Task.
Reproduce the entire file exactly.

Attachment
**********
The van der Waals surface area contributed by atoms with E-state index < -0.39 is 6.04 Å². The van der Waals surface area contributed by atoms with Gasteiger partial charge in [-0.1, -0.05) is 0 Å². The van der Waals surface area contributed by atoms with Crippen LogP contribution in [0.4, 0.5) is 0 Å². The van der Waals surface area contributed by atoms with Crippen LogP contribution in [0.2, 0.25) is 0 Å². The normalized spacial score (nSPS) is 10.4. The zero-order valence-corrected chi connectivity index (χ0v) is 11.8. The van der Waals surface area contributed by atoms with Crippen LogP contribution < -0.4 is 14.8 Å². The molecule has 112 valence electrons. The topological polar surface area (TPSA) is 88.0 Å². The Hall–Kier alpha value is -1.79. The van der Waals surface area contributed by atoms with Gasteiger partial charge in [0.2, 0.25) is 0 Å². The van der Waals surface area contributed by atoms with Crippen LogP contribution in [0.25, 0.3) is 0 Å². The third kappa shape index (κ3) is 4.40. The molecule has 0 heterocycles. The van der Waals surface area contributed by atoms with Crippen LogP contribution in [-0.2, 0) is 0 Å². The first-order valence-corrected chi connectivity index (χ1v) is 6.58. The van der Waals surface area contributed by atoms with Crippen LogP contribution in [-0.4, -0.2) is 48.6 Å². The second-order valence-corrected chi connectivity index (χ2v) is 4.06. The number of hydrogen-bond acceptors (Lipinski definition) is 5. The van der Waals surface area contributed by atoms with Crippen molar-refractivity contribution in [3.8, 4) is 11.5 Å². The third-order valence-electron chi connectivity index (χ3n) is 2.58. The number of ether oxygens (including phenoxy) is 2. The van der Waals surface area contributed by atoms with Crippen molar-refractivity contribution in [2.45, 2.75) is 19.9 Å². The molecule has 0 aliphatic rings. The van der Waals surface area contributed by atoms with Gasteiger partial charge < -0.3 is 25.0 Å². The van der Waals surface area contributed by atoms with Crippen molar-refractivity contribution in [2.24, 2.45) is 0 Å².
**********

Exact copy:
The van der Waals surface area contributed by atoms with E-state index < -0.39 is 6.04 Å². The van der Waals surface area contributed by atoms with Gasteiger partial charge in [-0.1, -0.05) is 0 Å². The van der Waals surface area contributed by atoms with Crippen LogP contribution in [0.4, 0.5) is 0 Å². The van der Waals surface area contributed by atoms with Crippen LogP contribution in [0.2, 0.25) is 0 Å². The normalized spacial score (nSPS) is 10.4. The zero-order valence-corrected chi connectivity index (χ0v) is 11.8. The van der Waals surface area contributed by atoms with Crippen LogP contribution < -0.4 is 14.8 Å². The molecule has 112 valence electrons. The topological polar surface area (TPSA) is 88.0 Å². The Hall–Kier alpha value is -1.79. The van der Waals surface area contributed by atoms with Gasteiger partial charge in [0.2, 0.25) is 0 Å². The van der Waals surface area contributed by atoms with Crippen LogP contribution in [0.25, 0.3) is 0 Å². The third kappa shape index (κ3) is 4.40. The molecule has 0 heterocycles. The van der Waals surface area contributed by atoms with Crippen LogP contribution in [-0.2, 0) is 0 Å². The first-order valence-corrected chi connectivity index (χ1v) is 6.58. The van der Waals surface area contributed by atoms with Crippen LogP contribution in [-0.4, -0.2) is 48.6 Å². The second-order valence-corrected chi connectivity index (χ2v) is 4.06. The number of hydrogen-bond acceptors (Lipinski definition) is 5. The van der Waals surface area contributed by atoms with Crippen molar-refractivity contribution in [3.8, 4) is 11.5 Å². The third-order valence-electron chi connectivity index (χ3n) is 2.58. The number of ether oxygens (including phenoxy) is 2. The van der Waals surface area contributed by atoms with Crippen molar-refractivity contribution in [2.45, 2.75) is 19.9 Å². The molecule has 0 aliphatic rings. The van der Waals surface area contributed by atoms with Gasteiger partial charge < -0.3 is 25.0 Å². The van der Waals surface area contributed by atoms with Crippen molar-refractivity contribution in [2.24, 2.45) is 0 Å².